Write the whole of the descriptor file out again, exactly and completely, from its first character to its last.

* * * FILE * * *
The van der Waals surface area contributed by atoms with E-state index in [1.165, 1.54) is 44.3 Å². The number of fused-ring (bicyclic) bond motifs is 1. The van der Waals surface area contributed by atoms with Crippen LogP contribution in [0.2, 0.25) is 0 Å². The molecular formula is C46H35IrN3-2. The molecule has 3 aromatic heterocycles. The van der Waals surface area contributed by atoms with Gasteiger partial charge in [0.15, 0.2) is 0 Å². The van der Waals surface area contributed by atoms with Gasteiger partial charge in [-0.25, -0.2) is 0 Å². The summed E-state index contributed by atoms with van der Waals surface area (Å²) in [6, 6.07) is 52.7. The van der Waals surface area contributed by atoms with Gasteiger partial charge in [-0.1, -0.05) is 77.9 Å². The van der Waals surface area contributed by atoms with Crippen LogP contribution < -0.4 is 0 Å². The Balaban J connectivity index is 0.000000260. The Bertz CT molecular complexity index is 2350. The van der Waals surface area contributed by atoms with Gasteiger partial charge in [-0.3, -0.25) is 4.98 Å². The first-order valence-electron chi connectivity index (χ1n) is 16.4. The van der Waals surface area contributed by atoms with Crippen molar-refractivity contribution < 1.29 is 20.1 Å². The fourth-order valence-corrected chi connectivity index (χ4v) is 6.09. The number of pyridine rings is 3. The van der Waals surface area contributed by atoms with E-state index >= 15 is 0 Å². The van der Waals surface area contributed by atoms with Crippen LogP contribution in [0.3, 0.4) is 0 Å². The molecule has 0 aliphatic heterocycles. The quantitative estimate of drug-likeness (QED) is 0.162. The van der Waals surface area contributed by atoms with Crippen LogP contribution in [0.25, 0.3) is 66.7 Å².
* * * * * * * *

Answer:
The van der Waals surface area contributed by atoms with E-state index in [1.165, 1.54) is 44.3 Å². The number of fused-ring (bicyclic) bond motifs is 1. The van der Waals surface area contributed by atoms with Crippen LogP contribution in [0.2, 0.25) is 0 Å². The molecular formula is C46H35IrN3-2. The molecule has 3 aromatic heterocycles. The van der Waals surface area contributed by atoms with Gasteiger partial charge in [0.15, 0.2) is 0 Å². The van der Waals surface area contributed by atoms with Gasteiger partial charge in [-0.25, -0.2) is 0 Å². The summed E-state index contributed by atoms with van der Waals surface area (Å²) in [6, 6.07) is 52.7. The van der Waals surface area contributed by atoms with Gasteiger partial charge in [-0.1, -0.05) is 77.9 Å². The van der Waals surface area contributed by atoms with Crippen LogP contribution < -0.4 is 0 Å². The Balaban J connectivity index is 0.000000260. The Bertz CT molecular complexity index is 2350. The van der Waals surface area contributed by atoms with Gasteiger partial charge in [-0.3, -0.25) is 4.98 Å². The first-order valence-electron chi connectivity index (χ1n) is 16.4. The van der Waals surface area contributed by atoms with Crippen molar-refractivity contribution < 1.29 is 20.1 Å². The fourth-order valence-corrected chi connectivity index (χ4v) is 6.09. The number of pyridine rings is 3. The van der Waals surface area contributed by atoms with E-state index >= 15 is 0 Å². The van der Waals surface area contributed by atoms with Crippen LogP contribution in [0.3, 0.4) is 0 Å². The molecule has 0 aliphatic heterocycles. The quantitative estimate of drug-likeness (QED) is 0.162. The van der Waals surface area contributed by atoms with Crippen LogP contribution in [0.25, 0.3) is 66.7 Å².